How ADHD Makes Managing Finances Difficult
ADHD brains are wired differently than neurotypical ones. The prefrontal cortex is one of the main areas of the brain affected by ADHD. This leads to trouble with executive functioning skills, such as organization, planning, concentration, decision making, working memory, and time management.
These effects on the brain drive many of the ADHD behaviors that people with the disorder struggle with. Due to the nature of money management, reduced executive function can lead to a number of financial problems, such as:
- Forgetting to pay bills on time
- Difficulty with budgeting and saving
- Losing track of cash, checks, bills, or important financial documents
In addition, the thalamus is less effective in someone with ADHD, which leads to a lower level of impulse control. When temptations arise, people with ADHD may be less likely to think through the consequences and make an informed decision. Instead, they may act on impulse whenever they have a sudden desire. This is one of the reasons why people with ADHD sometimes struggle with impulsive shopping, which can wreak havoc on their finances.
Outcomes of Mishandling Money with ADHD
What happens when someone with ADHD isn't managing their finances well? The results depend on each person's individual circumstances, but the effects can be serious.
Forgetting to pay bills can result in everything from temporarily having your water shut off to defaulting on your mortgage and losing your home. Failing to set aside money in savings can lead to panic when an unexpected expense comes up, like a car repair or hospital bill. Impulsive shopping can drive someone deep into debt, which is even harder to crawl out of if you already struggle with managing your money. Excess debt could also cause your credit score to plummet.
Unfortunately, the shame and stress surrounding these issues can negatively affect someone's mental health. If the problem becomes too big, they may feel paralyzed by how overwhelming it is and avoid it entirely, which only worsens things. Furthermore, money problems can lead to relationship problems, like arguing with a partner about money problems.
If you have financial issues, acknowledging them is the first step. From there, it's important to take the matter seriously and develop a strategy for getting your money under control. The better grasp you have on handling your finances, the less time you'll spend worrying about money.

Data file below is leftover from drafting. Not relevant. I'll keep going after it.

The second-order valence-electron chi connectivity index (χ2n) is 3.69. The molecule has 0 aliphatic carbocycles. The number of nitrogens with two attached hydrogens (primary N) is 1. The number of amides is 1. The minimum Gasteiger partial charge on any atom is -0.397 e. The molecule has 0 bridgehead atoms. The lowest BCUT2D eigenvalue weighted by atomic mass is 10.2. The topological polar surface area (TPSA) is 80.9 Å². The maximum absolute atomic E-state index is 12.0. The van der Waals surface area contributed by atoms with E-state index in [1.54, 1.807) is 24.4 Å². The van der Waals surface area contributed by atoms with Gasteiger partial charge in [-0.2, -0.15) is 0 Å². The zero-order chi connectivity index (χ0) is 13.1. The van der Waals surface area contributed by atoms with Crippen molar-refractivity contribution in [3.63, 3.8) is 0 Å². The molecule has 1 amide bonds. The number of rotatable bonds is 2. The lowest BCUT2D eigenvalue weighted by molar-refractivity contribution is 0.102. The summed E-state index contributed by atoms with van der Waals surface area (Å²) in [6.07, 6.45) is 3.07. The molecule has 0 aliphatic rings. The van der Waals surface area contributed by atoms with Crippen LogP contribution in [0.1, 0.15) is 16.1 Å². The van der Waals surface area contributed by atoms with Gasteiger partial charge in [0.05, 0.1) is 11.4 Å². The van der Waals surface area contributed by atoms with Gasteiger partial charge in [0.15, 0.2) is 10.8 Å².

Tips for ADHD Money Management
Fortunately, there are several ADHD-friendly strategies which can help you stay on top of your finances. Here are some of the top tips to keep in mind when thinking about the best way to manage your money.
Set up autopayments
Say goodbye to the late fees forever by setting up automatic payments for all of your bills. Taking the guesswork out of when to pay each one is one of the most helpful money management steps for someone with ADHD. It eliminates the need to remember to write a check or go into your online accounts to pay each month, which frees up your mind for other things.
Declutter your documents
Set aside some time to organize the documents you have. Do it in small batches to make the task more approachable. Then, go paperless for as many of those documents as possible. If you've set up autopayments as advised above, you don't need to worry about receiving a paper bill each month. Instead of dealing with the overwhelming clutter of financial documents, you can access your statements and bills online as needed.
Carry cash to shop
One of the best ways to curb your excessive or impulsive spending is to only bring along as much cash as you want to spend. This isn't just for fun purchases like clothing, games, or books. You can use the same tactic for grocery shopping and other practical needs. Carrying cash is a budgeting trick that keeps your spending in line since you have a hard limit on how much money you have access to.
Reward yourself for saving
ADHD brains feature lower levels of dopamine, which reduces motivation. But giving yourself rewards can boost the dopamine that your brain craves and keep you motivated to do a specific task. This is a useful strategy for saving money when you have ADHD. Every time you deposit a certain amount into your savings account or retirement account, give yourself a reward for completing the task. It could be enjoying a sweet treat, playing a video game, or watching an episode of your favorite TV show. The only rule to follow when creating your reward system is that it shouldn't involve spending more money since that will detract from your financial goals.
Are you ready to tackle your finances and manage your money more effectively? In addition to using these tips, remember that having a good ADHD treatment plan in place is another vital tool for financial success. The more you're able to keep your ADHD symptoms under control, the less those symptoms will interfere with your ability to manage your money effectively. To learn more about your treatment options, reach out to us at Done.